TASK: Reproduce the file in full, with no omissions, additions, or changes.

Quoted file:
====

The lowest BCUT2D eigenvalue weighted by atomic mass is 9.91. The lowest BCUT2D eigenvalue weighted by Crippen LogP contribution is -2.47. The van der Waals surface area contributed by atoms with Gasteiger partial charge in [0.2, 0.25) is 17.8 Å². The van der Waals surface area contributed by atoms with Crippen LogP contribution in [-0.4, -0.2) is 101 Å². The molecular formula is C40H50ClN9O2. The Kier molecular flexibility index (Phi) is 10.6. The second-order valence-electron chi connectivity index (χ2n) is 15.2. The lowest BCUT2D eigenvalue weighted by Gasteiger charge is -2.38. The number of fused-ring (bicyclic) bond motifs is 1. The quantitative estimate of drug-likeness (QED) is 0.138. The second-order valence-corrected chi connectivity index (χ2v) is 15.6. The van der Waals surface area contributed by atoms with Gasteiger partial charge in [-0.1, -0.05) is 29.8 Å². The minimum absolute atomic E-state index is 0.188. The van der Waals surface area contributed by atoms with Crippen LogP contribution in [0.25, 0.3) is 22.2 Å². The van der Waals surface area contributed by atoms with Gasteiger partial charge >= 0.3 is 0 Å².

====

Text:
The lowest BCUT2D eigenvalue weighted by atomic mass is 9.91. The lowest BCUT2D eigenvalue weighted by Crippen LogP contribution is -2.47. The van der Waals surface area contributed by atoms with Gasteiger partial charge in [0.2, 0.25) is 17.8 Å². The van der Waals surface area contributed by atoms with Crippen LogP contribution in [-0.4, -0.2) is 101 Å². The molecular formula is C40H50ClN9O2. The Kier molecular flexibility index (Phi) is 10.6. The second-order valence-electron chi connectivity index (χ2n) is 15.2. The lowest BCUT2D eigenvalue weighted by Gasteiger charge is -2.38. The number of fused-ring (bicyclic) bond motifs is 1. The quantitative estimate of drug-likeness (QED) is 0.138. The second-order valence-corrected chi connectivity index (χ2v) is 15.6. The van der Waals surface area contributed by atoms with Gasteiger partial charge in [-0.1, -0.05) is 29.8 Å². The minimum absolute atomic E-state index is 0.188. The van der Waals surface area contributed by atoms with Crippen LogP contribution in [0.25, 0.3) is 22.2 Å². The van der Waals surface area contributed by atoms with Gasteiger partial charge >= 0.3 is 0 Å².